Zookeepers Step In To Hand Rear Cute Baby Porcupines After Mum Abandons Them

Spanish zookeepers have stepped in to hand-rear two baby porcupines after their mother abandoned them.

The two little South African porcupines, also known as Cape porcupines, were born at Valencia Bioparc in the Spanish city of Valencia

After their mother failed to take care of them, zookeepers stepped in to hand-rear the cute little porcupettes, which need feeding every two hours, both day and night.

Bioparc Valencia/Newsflash

Valencia Bioparc said in a statement on 12th July: “The situation is still very delicate because the feeding is being done ‘by hand’ by the technical team using mini-bottles every two hours, day and night.

“With a length of up to 80 cm and a weight of up to 25 kg, the South African Porcupine (Hystrix africaeaustralis) is tremendously striking not only for being the largest of this type of rodent, but also for the spectacular armour it displays as its entire body is covered in quills.

“Valencia Bioparc is once again lucky to experience the birth of two beautiful offspring of this peculiar species. Both pregnancy and birth went normally, but during the close monitoring by the care team, it was confirmed that the female was not attending to them, so it was necessary to intervene.”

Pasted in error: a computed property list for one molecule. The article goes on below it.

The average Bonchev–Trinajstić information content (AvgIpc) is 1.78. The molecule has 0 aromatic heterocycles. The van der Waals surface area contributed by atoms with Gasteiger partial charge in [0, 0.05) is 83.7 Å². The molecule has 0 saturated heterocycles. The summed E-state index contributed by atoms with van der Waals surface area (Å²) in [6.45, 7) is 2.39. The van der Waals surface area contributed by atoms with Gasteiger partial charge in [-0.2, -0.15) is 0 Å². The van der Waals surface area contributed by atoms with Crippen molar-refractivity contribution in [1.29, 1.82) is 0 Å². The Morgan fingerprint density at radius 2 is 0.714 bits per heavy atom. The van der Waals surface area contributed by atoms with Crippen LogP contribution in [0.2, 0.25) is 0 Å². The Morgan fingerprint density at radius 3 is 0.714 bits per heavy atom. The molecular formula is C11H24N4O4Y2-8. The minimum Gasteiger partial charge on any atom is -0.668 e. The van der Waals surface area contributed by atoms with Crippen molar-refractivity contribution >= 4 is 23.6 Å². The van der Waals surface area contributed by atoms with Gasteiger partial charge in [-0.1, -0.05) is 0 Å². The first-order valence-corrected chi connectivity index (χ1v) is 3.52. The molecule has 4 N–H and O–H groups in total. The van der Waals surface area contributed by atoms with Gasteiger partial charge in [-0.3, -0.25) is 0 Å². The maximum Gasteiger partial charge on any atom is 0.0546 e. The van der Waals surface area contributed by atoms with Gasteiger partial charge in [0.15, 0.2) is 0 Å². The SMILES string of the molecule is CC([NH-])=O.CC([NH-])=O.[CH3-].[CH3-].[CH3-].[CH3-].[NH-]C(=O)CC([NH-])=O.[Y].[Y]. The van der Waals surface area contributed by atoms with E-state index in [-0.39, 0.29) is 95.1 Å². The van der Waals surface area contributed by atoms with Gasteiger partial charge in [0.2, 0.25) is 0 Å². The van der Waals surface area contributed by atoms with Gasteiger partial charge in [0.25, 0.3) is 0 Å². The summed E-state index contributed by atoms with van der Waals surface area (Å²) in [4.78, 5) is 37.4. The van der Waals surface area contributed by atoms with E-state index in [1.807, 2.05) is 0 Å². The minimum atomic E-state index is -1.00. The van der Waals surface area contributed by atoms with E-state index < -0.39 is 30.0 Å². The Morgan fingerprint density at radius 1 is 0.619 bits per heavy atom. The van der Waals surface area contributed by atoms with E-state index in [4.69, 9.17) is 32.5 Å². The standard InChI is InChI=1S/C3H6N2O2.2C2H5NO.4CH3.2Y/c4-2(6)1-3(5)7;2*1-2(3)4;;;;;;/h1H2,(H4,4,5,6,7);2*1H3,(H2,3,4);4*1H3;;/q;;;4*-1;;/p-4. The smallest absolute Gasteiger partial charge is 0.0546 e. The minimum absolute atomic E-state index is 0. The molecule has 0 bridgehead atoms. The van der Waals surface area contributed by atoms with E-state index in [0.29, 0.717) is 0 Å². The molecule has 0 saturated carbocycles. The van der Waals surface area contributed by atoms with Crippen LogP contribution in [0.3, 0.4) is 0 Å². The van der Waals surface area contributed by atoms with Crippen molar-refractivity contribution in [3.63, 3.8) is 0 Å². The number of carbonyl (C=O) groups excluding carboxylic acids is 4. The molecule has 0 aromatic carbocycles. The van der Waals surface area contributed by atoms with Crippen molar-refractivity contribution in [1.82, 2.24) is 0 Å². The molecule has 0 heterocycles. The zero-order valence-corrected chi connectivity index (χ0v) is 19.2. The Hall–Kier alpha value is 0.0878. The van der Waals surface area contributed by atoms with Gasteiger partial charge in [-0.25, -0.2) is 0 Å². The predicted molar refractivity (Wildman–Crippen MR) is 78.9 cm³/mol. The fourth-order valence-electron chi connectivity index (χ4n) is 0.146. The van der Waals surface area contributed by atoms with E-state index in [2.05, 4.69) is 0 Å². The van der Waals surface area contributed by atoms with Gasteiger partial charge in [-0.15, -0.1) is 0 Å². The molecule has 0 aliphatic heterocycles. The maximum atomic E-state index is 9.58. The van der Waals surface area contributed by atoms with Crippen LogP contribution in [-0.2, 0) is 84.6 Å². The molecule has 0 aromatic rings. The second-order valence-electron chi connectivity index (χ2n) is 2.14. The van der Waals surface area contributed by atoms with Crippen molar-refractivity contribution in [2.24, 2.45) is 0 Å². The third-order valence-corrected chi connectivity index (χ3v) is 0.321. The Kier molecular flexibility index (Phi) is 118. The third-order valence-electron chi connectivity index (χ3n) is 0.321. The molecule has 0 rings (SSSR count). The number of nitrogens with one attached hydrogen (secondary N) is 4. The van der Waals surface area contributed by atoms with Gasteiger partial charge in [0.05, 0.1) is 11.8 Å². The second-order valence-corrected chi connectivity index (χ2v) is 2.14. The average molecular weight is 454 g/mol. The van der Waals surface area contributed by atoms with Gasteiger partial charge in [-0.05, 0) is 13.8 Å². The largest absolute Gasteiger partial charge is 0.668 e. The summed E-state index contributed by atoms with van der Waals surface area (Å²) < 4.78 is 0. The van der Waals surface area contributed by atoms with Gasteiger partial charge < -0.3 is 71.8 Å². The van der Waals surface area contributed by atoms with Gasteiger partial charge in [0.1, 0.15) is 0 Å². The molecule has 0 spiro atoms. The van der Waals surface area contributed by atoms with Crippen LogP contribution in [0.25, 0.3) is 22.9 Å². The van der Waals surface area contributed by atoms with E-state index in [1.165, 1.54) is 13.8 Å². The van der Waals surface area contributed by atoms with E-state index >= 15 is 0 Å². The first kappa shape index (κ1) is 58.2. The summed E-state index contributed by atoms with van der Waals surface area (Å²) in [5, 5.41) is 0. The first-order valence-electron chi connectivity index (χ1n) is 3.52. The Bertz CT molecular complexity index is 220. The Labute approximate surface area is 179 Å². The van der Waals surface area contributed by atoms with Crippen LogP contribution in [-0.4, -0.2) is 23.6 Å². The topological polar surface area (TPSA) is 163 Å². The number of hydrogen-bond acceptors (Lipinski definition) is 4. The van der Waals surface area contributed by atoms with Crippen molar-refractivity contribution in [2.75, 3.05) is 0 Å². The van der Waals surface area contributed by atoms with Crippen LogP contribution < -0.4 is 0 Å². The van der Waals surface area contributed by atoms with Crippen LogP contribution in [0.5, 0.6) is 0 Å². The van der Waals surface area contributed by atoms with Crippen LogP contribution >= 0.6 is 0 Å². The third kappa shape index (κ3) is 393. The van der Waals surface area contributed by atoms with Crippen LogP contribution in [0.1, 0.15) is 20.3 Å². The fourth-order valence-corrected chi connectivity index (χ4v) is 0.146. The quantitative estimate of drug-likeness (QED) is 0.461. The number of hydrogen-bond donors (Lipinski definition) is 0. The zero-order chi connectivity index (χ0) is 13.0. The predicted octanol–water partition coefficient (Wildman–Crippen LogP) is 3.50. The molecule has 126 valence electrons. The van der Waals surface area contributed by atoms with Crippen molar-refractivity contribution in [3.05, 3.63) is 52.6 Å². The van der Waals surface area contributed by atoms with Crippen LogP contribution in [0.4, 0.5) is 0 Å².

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The Spanish zoo continued: “Now, intense work begins to provide them with the maximum welfare and try to save them through a complicated ‘hand’ rearing process, as at the beginning they did not easily accept this feeding.

“Every two hours it is essential to provide them with necessary nutrients using ‘mini-bottles’ and this process is carried out both at day and night.

“Despite the delicate situation, the porcupettes are beginning to gain weight and an action protocol has been established with professionals to attend to and monitor their progress.

“Their parents are Pincho and Pincha, who just a year ago had their first porcupette, Tapa.”

The statement added: “They are born covered in hair and the keratin barbs gradually harden until they reach a length of 40cm. This intimidating armour allows them to defend themselves against predators by bristling their dangerous quills and showing them by waving their tails and emitting a clear growl.

The two porcupines born in bioparc Valencia, July 2022. (Bioparc Valencia/Newsflash)

“They live in burrows and sometimes take advantage of other animals’ burrows, as can be seen at Valencia Bioparc, where other South African porcupines inhabit an aardvark burrow in the savannah.

“They are included on the Red List of the IUCN (International Union for Conservation of Nature) and although their population is stable, the main threat is loss of habitat and persecution by humans, as they are considered harmful to agriculture.”

To find out more about the author, editor or agency that supplied this story – please click below.
Story By: Lee BullenSub-EditorMichael Leidig,  Agency: Newsflash

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